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This year’s presidential election has spurred massive registration drives. States are hiring extra help to process applications and to implement new procedures required under the Help America Vote Act (HAVA), passed by Congress in 2002. But will these new voters have their day at the polls?
States were required to comply with two HAVA mandates by January 2004: provisional balloting and ID requirements for first-time voters registered by mail. However, reports by the Election Reform Information Project and the National Conference of State Legislatures show that implementation was slow in coming, leaving poll workers throughout the United States woefully under-trained to deal with the changes.
Add ongoing patterns of Republican secretaries of state disenfranchising voters to this mix, and you have a recipe for Election Day chaos.
While election irregularities in Florida received the lion’s share of attention in 2000, voting problems, often concentrated in minority communities, plagued many states. In Chicago, for instance, 7 percent of votes cast went uncounted due to ballot errors, and in minority precincts the percentage was as high as 17 percent. In the 2004 South Dakota primary, a different HAVA-induced problem surfaced: Native Americans were prevented from voting after they failed to provide photo IDs, a requirement not mandated by state or federal law.
Irregularities that result in spoiled ballots will mean everything in this close presidential race. Voters and poll workers need guidance on November 2, and several groups are gearing up to provide it.
The following groups are making voting rights information accessible to voters before they get to the polls.
- ACLU (www.aclu.org/vote): The ACLU Voting Rights Project has produced voter empowerment cards for 12 states and will add other states up until the election. It also provides regular updates about efforts to protect the votes of minorities and ex-felons.
- Project Vote Smart (www.vote-smart.org): Project Vote Smart’s site provides links and contact information for all the states’ boards of election, as well as voter registration requirements.
- League of Women Voters (www.lwv.org): The League has long been respected for its nonpartisan voter guides. During this election, the League also produced a brochure, 5 Things You Need to Know on Election Day.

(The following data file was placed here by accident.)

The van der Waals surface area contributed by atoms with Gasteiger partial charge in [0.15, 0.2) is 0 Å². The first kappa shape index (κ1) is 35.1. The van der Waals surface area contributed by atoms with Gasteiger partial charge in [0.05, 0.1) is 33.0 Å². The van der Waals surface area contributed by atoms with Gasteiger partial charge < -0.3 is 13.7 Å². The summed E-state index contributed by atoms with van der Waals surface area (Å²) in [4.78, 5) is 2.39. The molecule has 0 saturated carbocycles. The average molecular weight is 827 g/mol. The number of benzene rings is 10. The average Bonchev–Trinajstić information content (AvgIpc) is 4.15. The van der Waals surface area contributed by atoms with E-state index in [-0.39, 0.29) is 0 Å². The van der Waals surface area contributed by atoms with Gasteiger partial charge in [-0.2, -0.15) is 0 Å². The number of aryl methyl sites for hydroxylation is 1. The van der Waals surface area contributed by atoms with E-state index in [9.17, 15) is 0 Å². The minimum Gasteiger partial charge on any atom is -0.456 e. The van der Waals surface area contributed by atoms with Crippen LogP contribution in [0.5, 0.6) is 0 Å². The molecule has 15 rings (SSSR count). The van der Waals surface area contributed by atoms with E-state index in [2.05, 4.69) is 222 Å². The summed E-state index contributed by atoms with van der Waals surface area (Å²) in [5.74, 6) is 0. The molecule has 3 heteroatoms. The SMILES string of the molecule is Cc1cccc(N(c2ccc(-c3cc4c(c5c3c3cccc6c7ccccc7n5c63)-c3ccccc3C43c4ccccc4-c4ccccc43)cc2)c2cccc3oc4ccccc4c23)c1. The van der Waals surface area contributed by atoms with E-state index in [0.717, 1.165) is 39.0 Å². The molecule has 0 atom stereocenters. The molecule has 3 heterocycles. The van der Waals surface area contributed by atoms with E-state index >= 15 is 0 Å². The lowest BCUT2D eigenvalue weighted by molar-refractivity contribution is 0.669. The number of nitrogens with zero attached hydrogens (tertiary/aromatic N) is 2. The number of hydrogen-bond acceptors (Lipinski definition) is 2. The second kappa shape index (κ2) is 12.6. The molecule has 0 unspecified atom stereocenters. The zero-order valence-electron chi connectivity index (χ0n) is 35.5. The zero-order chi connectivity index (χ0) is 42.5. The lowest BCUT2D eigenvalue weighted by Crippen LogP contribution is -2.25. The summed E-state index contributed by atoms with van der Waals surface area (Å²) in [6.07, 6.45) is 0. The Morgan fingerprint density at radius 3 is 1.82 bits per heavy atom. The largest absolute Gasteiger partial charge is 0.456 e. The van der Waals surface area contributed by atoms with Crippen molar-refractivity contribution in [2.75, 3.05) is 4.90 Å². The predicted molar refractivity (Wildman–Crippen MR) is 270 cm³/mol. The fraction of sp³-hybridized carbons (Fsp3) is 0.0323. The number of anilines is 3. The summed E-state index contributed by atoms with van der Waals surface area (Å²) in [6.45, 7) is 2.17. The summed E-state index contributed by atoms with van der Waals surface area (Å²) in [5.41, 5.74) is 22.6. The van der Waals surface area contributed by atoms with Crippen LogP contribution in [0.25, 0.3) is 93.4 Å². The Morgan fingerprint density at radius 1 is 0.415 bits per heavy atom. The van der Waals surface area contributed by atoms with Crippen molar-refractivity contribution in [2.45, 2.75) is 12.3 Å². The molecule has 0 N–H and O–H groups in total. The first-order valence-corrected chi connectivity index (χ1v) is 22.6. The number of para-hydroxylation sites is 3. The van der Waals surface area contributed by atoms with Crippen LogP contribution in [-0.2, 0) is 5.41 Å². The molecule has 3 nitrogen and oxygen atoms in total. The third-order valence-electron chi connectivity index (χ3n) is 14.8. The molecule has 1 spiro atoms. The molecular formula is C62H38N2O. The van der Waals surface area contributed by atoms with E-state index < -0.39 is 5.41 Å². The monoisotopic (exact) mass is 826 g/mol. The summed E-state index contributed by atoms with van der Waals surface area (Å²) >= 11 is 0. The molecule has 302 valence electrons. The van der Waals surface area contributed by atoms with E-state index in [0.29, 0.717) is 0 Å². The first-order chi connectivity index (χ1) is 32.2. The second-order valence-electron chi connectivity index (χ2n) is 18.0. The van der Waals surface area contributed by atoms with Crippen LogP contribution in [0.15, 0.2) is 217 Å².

- Election Reform Information Project (www.electionline.org): This project of the University of Richmond and The Pew Charitable Trusts administers electionline.org, a nonpartisan Web site that analyzes and reports on election reform efforts. The site provides breaking news about election reforms around the country and a state-by-state breakdown of HAVA implementation.
Observing the polls
The following groups are organizing and deploying teams of poll monitors (also called poll watchers) to observe the election. For the first time international organizations will participate in these efforts.
- Organization for Security and Cooperation in Europe (www.osce.org): The OSCE is a 55-nation regional security organization that encourages member nations to monitor each other’s elections, and has sent delegations to observe elections in Britain and France. The OSCE will send a delegation of 75 observers to monitor the U.S. presidential election in response to requests for international observation by a group of congressional leaders headed by Rep. Eddie Bernice Johnson (D‑Texas). “We owe our efforts to improve upon our democracy not only to Americans but also to the rest of the world,” Johnson says. “The world looks to the United States as a role model for freedom and justice.”
- Global Exchange (www.fairelection.us): Global Exchange, an international human rights organization based in San Francisco, is sponsoring Fair Election: International Election Observation 2004. The effort began September 14, when a 20-member delegation — including Horacio Boneo, an Argentine professor who is one of the United Nations’ top advisors on elections, and Brigalia Bam, who chairs South Africa’s Independent Electoral Commission — visited the United States to examine the state of voting procedures. During election week, an eight-person delegation will visit polling sites and conduct interviews with voters.
- Election Protection (www.electionprotection2004.org): A coalition of groups led by People for the American Way, Election Protection 2004 is training and deploying 25,000 poll monitors throughout the United States. They are distributing “Voters’ Bills of Rights” and staffing a toll-free number 866-OUR-VOTE (866−687−8683) to answer registration and voting questions. Monitoring is focused in states where minority communities have been disproportionately disenfranchised in the past.
“What you’re really talking about is credibility and acceptability,” said Terence Humphreys, an election observer with Global Exchange. “What appears to have happened is that the 2000 elections were not acceptable to a large number of U.S. citizens. … observation is one way to help make them more credible.”
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